Over 29,000 migrants died on route to Europe since 2014 - UN agency

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By AP  with Euronews
Recent shipwrecks have once again put the spotlight on the dangers of the Mediterranean migration route to Europe.
Recent shipwrecks have once again put the spotlight on the dangers of the Mediterranean migration route to Europe.   -   Copyright  Petros Karadjias/Copyright 2022 The AP. All rights reserved

More than 29,000 people have died on migration routes to Europe since 2014, according to a new report.

The International Organisation for Migration (IOM) said at least 5,684 migrants had died trying to reach Europe since the start of last year alone.

According to its report, the deadliest migration route remains the Central Mediterranean from Libya and Tunisia towards Malta or Italy, with migrants crossing the seas in dangerous, rickety rafts. 

The IOM said on Tuesday that 2,836 migrants and refugees have died along this route since January 2021 -- an increase on the previous period.

Meanwhile, more than 1,500 deaths have been recorded on the Atlantic Ocean route from West Africa to Spain’s Canary Islands since 2021.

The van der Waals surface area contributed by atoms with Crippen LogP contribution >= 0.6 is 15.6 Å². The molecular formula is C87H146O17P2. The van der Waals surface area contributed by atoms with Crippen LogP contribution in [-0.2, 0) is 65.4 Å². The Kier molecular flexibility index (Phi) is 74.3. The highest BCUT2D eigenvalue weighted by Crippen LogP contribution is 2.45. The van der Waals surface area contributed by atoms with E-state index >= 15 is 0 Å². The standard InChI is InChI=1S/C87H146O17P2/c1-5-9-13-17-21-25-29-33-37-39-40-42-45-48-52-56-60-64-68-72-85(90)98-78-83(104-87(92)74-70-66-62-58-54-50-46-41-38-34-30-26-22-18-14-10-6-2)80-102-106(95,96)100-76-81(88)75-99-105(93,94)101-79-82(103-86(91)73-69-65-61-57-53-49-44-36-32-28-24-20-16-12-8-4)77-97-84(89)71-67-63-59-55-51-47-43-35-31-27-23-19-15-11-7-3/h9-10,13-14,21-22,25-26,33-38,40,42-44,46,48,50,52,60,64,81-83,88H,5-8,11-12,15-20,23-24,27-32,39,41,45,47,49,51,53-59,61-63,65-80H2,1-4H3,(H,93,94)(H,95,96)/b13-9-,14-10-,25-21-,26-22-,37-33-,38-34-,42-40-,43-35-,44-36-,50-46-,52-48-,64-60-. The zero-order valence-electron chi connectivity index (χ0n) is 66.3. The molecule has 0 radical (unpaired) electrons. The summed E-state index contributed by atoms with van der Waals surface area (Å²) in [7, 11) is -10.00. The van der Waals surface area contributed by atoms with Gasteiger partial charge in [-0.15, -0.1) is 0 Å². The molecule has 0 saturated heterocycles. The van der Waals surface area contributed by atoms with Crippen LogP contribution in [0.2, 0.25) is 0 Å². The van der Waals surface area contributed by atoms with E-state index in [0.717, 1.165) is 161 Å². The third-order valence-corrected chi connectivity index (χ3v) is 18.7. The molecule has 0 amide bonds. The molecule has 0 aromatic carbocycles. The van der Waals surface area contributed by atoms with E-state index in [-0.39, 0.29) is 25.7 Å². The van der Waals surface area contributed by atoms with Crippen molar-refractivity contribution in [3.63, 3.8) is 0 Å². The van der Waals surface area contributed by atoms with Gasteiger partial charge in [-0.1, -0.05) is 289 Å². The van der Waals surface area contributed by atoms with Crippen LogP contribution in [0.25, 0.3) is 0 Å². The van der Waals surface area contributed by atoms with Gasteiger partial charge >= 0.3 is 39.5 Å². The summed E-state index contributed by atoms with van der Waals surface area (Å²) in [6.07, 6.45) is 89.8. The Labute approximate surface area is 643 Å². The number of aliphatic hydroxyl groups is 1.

The UN agency's Missing Migrants Project has warned of “increasing numbers of deaths" on both sea and land borders to Europe, including the English Channel.

Many of the deaths “could have been prevented by prompt and effective assistance to migrants in distress,” its press release reads, claiming there is also a "structural failure to provide adequate safe pathways".

Syrians accounted for the largest number of deaths on route to Europe, following by Moroccans and Algerians. 

The IOM also acknowledged that the true number of casualties may be higher due to “invisible shipwrecks” -- migrant boats that vanish at sea without witnesses.

The agency also stated that at least 252 migrants have died as a direct result of alleged illegal pushbacks or forced expulsions by "European authorities". 

The report says 97 of the pushback-related deaths were documented in the Central Mediterranean, 70 in the Eastern Mediterranean, 58 on the Turkey-Greece land border, 23 in the Western Mediterranean, and four on the Belarus-Poland border.

“Such cases are nearly impossible to verify in full due to the lack of transparency, lack of access, and the highly politicised nature of such events,” the IOM report states.

Pushbacks are unlawful according to both international and European Union law.

“These continuing deaths are another grim reminder that more legal and safe pathways to migration are desperately needed,” said the report's author, Julia Black.

European authorities have denied pushbacks are happening.